Impact of the Omicron variants on the Ongoing Pandemic

Impact of the Omicron variants on the Ongoing Pandemic

May 10, 2022


The emergence of the Omicron variant in November 2021 has led to a rapid surge of COVID-19 cases worldwide. Since then, Omicron has kept evolving into several different sublineages. Furthermore, recombinant Omicron variants have been detected in patients by coinfection with the two such sublineages, as well as with the delta variant. This alarming evolution of the Omicron variant reinforces the need for keeping preventive measures to protect the public.

Omicron Sublineages

The Omicron sublineages have evolved from a common ancestor. These include BA.1 (the first dominant variant), BA.2 (the currently dominant variant), and BA.3. Detailed information on these variants can be further found here. BA.2 appears to have a growth advantage over BA.1. Consequently, BA2 is overtaking BA.1 in many places. Comparison of the amino acid sequences of the spike proteins has shown that the sequences of BA.1, BA.2, and BA.3 differ from each other as considerably as delta does from alpha. In spite of these amino acid changes, serum antibody neutralization capacity obtained from a BA.1 infected human was shown to be relatively preserved against BA.2 and BA.3. In contrast, its neutralization capacity against the ancestral virus USA/WA1-2020 was sharply reduced. BA.3 has been widely reported but remains fairly uncommon so far.

In addition to these variations in the virus genetics, a recombination of the viral genomes can occur when two different viruses infect the same cell, and the viral replicase falls off the RNA of one strain, then reattaches to the other strain and continues copying. In this context, the emergence of recombinant Omicron variants has also attracted our attention. Specifically, the BA.4 variant appears to be the result of a recombination between BA.1 and BA.3. Along the same line, Omicron XE is a recombinant of BA.1 and BA.2, and Deltacron has emerged as a recombination between BA.1 and delta. Finally recently, the emergence of a BA.5 variant has been reported. Currently, the fitness of these variants remains uncertain. So far, only the XE variant has been detected globally.

Importantly, the spread of BA.2 has led to a significant increase in the number of COVID-19 cases. Yet it is uncertain whether this will eventually result in a new wave of COVID-19 cases. Some developed countries are offering a fourth dose of vaccination, and some places are reinforcing mask mandates. This is also affecting public health policy measures. Despite this uncertainty, the BA.2 variant is causing mild illness, similar to BA.1. Some studies suggest a better transmissibility of BA.2 compared to BA.1, but further validation by analyzing a large size of epidemiology data is needed.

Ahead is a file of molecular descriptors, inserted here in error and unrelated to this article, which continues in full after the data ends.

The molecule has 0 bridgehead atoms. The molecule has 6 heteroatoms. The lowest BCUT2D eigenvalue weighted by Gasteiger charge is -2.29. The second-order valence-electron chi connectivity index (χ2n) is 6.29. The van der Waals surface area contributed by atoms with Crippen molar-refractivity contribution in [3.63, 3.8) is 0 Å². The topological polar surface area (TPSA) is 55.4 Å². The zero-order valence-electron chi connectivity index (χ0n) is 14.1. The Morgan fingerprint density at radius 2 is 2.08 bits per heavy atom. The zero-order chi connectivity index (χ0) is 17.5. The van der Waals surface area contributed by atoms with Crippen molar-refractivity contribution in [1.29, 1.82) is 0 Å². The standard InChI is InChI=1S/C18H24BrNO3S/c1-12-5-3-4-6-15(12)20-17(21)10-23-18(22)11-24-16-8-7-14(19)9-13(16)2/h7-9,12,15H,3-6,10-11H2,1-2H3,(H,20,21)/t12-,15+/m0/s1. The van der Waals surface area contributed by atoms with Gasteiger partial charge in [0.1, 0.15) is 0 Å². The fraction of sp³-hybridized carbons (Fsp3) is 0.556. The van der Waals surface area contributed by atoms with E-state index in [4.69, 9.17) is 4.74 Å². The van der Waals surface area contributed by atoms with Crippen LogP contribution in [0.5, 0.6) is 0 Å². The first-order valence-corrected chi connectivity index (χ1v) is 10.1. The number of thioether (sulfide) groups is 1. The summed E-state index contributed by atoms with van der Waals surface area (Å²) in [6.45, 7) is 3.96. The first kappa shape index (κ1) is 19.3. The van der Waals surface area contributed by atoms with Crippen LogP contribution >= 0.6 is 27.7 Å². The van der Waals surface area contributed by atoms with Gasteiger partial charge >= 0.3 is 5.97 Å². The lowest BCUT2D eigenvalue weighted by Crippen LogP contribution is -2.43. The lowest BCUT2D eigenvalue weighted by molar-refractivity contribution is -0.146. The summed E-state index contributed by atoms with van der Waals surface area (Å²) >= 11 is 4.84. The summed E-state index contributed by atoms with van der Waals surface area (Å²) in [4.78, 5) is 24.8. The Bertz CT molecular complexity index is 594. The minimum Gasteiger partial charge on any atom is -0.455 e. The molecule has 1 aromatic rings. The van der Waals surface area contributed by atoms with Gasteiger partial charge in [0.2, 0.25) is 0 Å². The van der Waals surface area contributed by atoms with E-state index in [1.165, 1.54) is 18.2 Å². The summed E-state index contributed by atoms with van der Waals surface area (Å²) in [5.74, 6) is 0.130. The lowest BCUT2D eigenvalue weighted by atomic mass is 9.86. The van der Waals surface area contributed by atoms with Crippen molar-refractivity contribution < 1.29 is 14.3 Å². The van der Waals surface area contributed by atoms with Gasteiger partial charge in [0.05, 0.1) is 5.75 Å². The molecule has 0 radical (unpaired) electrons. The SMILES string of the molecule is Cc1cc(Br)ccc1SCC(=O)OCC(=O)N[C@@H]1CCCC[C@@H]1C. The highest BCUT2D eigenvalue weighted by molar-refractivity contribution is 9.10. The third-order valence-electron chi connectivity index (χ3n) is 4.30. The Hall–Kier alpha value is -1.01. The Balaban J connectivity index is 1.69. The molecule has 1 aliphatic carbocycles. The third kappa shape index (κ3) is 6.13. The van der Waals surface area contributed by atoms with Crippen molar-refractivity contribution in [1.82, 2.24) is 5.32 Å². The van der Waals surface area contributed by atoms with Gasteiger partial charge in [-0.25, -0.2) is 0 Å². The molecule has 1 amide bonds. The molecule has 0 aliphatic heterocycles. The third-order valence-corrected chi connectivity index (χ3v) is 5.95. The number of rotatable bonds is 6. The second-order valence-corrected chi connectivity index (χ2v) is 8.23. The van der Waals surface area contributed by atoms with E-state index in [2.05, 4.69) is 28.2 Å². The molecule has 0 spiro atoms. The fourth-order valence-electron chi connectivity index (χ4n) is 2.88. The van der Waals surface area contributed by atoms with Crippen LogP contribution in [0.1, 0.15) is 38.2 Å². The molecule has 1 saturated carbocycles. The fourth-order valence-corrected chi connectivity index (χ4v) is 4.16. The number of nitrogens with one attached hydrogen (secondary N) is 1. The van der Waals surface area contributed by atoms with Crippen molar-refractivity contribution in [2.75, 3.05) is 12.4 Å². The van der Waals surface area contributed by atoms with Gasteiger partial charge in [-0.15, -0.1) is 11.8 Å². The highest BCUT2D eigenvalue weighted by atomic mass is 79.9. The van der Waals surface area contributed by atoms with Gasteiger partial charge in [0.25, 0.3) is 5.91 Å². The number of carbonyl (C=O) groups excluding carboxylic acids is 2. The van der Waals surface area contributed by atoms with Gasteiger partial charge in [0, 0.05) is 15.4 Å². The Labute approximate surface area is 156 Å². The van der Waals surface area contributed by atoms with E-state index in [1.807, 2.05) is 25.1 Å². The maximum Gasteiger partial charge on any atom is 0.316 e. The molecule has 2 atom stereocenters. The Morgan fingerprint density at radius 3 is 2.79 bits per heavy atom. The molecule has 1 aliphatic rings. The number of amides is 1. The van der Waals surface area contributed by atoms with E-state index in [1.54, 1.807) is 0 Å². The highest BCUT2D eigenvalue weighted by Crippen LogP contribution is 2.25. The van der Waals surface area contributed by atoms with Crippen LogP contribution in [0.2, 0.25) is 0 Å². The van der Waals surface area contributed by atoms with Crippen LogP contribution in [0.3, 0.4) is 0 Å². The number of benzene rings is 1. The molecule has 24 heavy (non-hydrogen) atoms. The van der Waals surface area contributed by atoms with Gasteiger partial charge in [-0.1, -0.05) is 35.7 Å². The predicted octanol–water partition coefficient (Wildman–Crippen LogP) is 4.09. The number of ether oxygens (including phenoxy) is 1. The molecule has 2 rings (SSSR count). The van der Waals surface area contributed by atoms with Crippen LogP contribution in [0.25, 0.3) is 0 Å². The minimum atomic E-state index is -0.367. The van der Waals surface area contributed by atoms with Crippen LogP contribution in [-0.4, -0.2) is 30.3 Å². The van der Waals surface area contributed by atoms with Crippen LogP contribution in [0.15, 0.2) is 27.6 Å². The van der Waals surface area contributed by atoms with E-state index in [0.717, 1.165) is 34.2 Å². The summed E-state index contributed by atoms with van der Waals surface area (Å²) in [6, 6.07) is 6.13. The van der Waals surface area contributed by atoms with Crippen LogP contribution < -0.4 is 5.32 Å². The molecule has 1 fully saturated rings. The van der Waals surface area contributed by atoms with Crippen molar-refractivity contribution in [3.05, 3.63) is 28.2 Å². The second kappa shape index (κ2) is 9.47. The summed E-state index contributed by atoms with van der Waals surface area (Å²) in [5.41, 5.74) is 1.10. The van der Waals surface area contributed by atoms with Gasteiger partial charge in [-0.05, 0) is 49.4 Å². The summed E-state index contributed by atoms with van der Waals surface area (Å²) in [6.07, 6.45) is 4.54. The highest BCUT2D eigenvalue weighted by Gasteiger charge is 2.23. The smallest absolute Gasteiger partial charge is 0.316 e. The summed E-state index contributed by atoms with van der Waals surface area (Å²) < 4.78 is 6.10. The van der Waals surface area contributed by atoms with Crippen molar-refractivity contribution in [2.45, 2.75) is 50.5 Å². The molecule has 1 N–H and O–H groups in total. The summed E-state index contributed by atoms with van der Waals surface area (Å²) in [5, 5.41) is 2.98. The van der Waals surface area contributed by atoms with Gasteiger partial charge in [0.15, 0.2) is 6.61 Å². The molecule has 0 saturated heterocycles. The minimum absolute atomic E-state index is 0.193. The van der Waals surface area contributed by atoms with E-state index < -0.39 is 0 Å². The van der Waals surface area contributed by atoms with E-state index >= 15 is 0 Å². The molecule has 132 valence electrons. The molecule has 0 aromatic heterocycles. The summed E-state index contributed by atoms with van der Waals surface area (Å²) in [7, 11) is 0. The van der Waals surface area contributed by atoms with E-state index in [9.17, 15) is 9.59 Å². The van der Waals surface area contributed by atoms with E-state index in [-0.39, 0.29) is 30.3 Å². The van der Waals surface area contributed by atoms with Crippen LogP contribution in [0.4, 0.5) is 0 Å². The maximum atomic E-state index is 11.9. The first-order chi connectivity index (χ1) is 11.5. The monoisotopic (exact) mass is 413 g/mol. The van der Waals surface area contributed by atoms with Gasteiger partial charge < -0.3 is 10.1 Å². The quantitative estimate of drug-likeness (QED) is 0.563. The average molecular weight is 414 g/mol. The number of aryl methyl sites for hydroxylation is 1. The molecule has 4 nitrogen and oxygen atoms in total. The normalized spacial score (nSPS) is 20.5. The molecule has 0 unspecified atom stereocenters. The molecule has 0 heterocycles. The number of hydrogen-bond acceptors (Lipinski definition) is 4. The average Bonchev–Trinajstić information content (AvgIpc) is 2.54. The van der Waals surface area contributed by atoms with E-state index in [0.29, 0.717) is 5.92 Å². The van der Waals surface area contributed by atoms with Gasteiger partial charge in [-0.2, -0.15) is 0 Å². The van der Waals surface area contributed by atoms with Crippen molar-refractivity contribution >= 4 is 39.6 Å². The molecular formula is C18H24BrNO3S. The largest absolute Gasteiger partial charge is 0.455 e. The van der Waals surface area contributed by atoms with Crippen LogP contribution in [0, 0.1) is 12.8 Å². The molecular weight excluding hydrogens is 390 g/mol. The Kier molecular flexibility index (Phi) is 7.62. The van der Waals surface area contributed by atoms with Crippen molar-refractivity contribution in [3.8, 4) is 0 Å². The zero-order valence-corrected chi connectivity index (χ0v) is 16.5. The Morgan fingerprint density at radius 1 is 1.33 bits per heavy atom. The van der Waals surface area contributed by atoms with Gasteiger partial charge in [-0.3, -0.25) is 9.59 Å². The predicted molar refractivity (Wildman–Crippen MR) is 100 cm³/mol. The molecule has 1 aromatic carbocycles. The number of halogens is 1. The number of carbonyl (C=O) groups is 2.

Infection Patterns and Neutralizing Antibodies

BA.2 infection rates have shown different patterns globally. South Africa, where Omicron was first detected, had an unprecedentedly steep rise in daily infections, followed by a similarly steep decline. The percent of new daily infections due to BA.2 reached 100%, but neither daily infections nor hospitalizations increased as a result. Instead, daily infection rates described a somewhat choppy low plateau. A second pattern is exemplified by recent increases of COVID-19 cases in South Korea, Hong Kong, and New Zealand. Despite their control of COVID-19 cases early in the pandemic, the spread of Omicron, including the BA.2 variant, is causing dramatic increases in COVID-19 cases. A third pattern is seen in some countries in Europe. The peak during BA.1 infections formed a shoulder and then continued to a high peak amid the spread of BA.2.

Characterization of BA.2 has shown its immune evasion capacity against monoclonal antibody therapeutics. Like BA.1, it largely avoids sensitivity to many neutralizing monoclonals, but it remains sensitive to bebtelovimab, which targets a conserved epitope in the receptor binding domain of the spike protein. In a study of neutralizing antibody profiles in vaccinees after breakthrough infections , neutralization of BA.2 was greater after BA.1 breakthroughs than after delta breakthroughs. This suggests that BA.1 infections may indeed be limiting BA.2 spread and could help explain the situations in South Africa, the United States, and other countries that have not yet experienced a BA.2 surge. Analysis of neutralizing antibodies in uninfected vaccinees showed that neutralization of BA.1 and BA.2 were similar to each other, but poor in contrast with neutralization of the ancestral virus (8). However, after booster vaccination, the overall neutralizing antibody levels increased dramatically. Even though neutralization was still far stronger against the ancestral strain, high titers have been now evident against BA.1 and BA.2, suggesting the value of boosters against BA.2.


This ongoing evolution of the Omicron variant clearly expands the duration of the current pandemic. Its immune evasion and enhanced transmissibility have caused surges of COVID-19 cases even after vaccination and/or viral infection. However, a third dose of COVID-19 vaccine has shown to provide protection from severe disease and hospitalization, including from Omicron lineages. Furthermore, recent clinical studies with young children 5 through 11 years of age have shown the effectiveness of a third dose vaccination against Omicron. Certainly, booster vaccination remains an efficient preventive strategy to provide protection against the Omicron subvariants.


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